Design and analysis of binary tree static random access memory for low power embedded systems
Journal article, 2014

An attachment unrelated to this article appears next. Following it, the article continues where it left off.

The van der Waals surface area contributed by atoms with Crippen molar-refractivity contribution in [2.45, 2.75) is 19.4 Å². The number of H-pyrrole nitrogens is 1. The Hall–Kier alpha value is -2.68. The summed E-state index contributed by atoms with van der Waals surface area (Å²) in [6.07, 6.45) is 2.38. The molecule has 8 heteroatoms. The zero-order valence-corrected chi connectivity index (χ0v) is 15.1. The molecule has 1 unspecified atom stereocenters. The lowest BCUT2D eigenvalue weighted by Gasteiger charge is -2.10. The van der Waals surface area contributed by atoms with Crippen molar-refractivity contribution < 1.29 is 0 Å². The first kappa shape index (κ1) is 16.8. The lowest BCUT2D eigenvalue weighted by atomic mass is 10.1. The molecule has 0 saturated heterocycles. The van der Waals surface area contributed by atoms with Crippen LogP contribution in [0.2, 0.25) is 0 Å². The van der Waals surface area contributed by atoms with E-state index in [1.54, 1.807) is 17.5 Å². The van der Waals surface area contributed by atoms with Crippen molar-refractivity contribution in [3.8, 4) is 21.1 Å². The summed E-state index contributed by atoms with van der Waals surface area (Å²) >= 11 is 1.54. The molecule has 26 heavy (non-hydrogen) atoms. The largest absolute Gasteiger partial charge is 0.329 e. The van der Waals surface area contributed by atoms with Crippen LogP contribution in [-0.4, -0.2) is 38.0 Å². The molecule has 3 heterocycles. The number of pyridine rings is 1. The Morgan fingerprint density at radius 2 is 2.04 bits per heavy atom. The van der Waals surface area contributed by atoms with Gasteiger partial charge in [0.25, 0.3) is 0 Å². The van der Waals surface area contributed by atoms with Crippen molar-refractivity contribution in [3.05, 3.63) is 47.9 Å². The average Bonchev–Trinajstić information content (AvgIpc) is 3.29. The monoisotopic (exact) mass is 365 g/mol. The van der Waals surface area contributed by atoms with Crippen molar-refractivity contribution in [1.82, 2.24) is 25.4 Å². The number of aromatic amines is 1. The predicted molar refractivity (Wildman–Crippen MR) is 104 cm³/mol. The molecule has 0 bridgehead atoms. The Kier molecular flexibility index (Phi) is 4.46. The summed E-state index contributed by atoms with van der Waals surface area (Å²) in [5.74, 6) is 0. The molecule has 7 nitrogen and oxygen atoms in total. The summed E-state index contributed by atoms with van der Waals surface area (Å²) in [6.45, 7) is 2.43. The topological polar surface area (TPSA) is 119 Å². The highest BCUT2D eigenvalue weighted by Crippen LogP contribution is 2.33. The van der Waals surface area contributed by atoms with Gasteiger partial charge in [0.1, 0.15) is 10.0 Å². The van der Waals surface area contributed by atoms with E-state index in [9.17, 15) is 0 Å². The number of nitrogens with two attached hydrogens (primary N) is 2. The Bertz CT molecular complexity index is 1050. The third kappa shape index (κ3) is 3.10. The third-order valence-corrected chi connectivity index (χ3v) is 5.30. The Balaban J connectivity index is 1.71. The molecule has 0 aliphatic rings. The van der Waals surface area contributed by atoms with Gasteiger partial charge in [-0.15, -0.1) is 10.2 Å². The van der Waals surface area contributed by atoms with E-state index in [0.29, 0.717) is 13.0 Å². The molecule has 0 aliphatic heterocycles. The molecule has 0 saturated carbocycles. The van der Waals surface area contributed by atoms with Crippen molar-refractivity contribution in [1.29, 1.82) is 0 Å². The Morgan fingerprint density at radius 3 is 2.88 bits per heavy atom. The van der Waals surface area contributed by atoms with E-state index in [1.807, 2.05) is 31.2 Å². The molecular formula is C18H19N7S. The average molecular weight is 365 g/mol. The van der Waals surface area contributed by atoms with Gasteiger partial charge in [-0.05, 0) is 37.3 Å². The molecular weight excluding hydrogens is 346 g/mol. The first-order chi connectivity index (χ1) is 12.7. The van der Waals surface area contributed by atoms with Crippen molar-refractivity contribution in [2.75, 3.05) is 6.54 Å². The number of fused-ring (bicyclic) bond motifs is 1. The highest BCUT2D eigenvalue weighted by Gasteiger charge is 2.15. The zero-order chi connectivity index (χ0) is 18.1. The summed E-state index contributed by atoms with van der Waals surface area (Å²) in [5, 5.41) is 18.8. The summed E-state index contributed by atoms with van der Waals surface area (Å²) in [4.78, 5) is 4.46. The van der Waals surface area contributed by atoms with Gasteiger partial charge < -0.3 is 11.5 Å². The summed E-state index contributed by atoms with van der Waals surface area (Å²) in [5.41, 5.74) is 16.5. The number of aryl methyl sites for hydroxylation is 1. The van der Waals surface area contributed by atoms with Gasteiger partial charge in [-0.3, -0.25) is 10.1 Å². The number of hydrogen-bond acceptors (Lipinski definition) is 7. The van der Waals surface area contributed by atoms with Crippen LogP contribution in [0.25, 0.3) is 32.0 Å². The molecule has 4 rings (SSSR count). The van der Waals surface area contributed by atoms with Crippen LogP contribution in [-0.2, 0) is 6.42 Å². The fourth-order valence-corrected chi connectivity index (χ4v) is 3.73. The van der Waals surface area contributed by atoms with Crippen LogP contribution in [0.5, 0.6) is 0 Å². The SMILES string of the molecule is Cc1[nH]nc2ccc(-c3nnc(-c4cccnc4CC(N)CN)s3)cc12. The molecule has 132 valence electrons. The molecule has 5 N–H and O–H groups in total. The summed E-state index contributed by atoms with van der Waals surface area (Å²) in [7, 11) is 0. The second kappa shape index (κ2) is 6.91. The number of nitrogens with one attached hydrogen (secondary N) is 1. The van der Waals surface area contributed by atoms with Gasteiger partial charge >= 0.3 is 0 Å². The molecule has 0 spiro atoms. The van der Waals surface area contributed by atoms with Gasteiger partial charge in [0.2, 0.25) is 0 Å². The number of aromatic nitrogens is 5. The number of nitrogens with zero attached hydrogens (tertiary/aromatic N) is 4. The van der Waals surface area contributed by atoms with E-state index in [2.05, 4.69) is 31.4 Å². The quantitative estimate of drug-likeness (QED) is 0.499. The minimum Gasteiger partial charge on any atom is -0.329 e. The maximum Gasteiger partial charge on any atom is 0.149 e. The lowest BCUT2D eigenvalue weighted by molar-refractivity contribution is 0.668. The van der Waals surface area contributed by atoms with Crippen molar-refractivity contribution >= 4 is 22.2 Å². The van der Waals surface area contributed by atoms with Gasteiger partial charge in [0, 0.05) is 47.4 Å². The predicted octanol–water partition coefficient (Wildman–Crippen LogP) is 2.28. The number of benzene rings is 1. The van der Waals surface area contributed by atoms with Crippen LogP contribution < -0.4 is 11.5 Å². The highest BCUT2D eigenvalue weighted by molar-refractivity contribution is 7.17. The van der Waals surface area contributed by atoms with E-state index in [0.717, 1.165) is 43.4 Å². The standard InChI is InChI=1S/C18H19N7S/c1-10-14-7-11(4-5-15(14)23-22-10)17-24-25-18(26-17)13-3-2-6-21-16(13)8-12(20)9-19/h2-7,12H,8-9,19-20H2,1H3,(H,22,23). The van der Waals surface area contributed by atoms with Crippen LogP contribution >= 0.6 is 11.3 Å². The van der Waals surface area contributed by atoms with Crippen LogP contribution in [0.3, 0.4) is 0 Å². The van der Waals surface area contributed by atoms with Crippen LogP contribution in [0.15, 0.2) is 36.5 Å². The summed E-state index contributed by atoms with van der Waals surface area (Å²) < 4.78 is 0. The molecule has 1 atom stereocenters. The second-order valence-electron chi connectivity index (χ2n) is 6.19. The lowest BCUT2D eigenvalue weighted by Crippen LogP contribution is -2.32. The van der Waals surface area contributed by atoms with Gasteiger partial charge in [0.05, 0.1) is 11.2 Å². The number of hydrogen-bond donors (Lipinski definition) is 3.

In the modern portable applications, the embedded systems are required to have low power dissipation. Therefore, SRAM designs are required to achieve both high-performance and low-power for the microprocessors. However, low power design of these memories is highly challenging due to conflicting design requirements of high-performance and robustness under process-voltagetemperature (PVT) variations. In this paper, an architectural-level methodology is proposed for lowpower SRAMs (LPSRAM). In the proposed LPSRAM architecture, the SRAM subsystem is divided into modules, with inter-module connections organized in a binary tree. Due to such organization LPSRAM can achieve low power consumption and dynamic reconfiguration during normal operation mode. We formulate the read/write power, performance and area models of the proposed memory design, which are then substantiated and validated through a number of experiments using CAD tools and HSPICE simulations. We show that LPSRAM can significantly reduce power consumption (by up to 30% in normal operation mode) when compared with traditional SRAM designs at the expense of reasonable area overheads. Moreover, we demonstrate that due to efficient switching architecture LPSRAM offers better robustness under process variations, while retaining high performance. Furthermore, the LPSRAM structure has strong potential to be built with testability. The memory nodes can be tested in parallel, since all the memory modules are located in the bottom level of the binary tree. Within the proposed testable LPSRAM architecture, a reduction in testing time and power can be achieved.